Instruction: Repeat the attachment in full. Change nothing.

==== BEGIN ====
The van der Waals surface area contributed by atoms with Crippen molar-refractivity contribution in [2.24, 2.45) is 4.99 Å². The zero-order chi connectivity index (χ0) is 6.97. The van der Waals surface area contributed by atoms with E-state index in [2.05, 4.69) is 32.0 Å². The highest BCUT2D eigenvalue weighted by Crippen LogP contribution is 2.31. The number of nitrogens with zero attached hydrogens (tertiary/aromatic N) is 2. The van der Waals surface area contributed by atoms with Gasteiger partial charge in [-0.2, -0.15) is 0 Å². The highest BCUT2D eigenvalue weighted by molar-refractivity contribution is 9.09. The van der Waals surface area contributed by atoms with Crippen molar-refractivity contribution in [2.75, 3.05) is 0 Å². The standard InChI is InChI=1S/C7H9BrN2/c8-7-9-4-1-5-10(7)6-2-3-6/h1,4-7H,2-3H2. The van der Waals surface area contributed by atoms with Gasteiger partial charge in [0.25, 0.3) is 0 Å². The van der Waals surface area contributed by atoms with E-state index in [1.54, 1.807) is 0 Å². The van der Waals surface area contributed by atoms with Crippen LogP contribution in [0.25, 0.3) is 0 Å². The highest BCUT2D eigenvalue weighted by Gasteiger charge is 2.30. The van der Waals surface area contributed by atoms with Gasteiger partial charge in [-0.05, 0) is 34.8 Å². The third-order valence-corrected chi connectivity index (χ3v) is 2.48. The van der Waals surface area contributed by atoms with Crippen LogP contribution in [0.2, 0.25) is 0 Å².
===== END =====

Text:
The van der Waals surface area contributed by atoms with Crippen molar-refractivity contribution in [2.24, 2.45) is 4.99 Å². The zero-order chi connectivity index (χ0) is 6.97. The van der Waals surface area contributed by atoms with E-state index in [2.05, 4.69) is 32.0 Å². The highest BCUT2D eigenvalue weighted by Crippen LogP contribution is 2.31. The number of nitrogens with zero attached hydrogens (tertiary/aromatic N) is 2. The van der Waals surface area contributed by atoms with Gasteiger partial charge in [-0.2, -0.15) is 0 Å². The highest BCUT2D eigenvalue weighted by molar-refractivity contribution is 9.09. The van der Waals surface area contributed by atoms with Crippen molar-refractivity contribution in [2.75, 3.05) is 0 Å². The standard InChI is InChI=1S/C7H9BrN2/c8-7-9-4-1-5-10(7)6-2-3-6/h1,4-7H,2-3H2. The van der Waals surface area contributed by atoms with Gasteiger partial charge in [0.25, 0.3) is 0 Å². The van der Waals surface area contributed by atoms with E-state index in [1.54, 1.807) is 0 Å². The van der Waals surface area contributed by atoms with Crippen LogP contribution in [0.25, 0.3) is 0 Å². The highest BCUT2D eigenvalue weighted by Gasteiger charge is 2.30. The van der Waals surface area contributed by atoms with Gasteiger partial charge in [-0.05, 0) is 34.8 Å². The third-order valence-corrected chi connectivity index (χ3v) is 2.48. The van der Waals surface area contributed by atoms with Crippen LogP contribution in [0.2, 0.25) is 0 Å².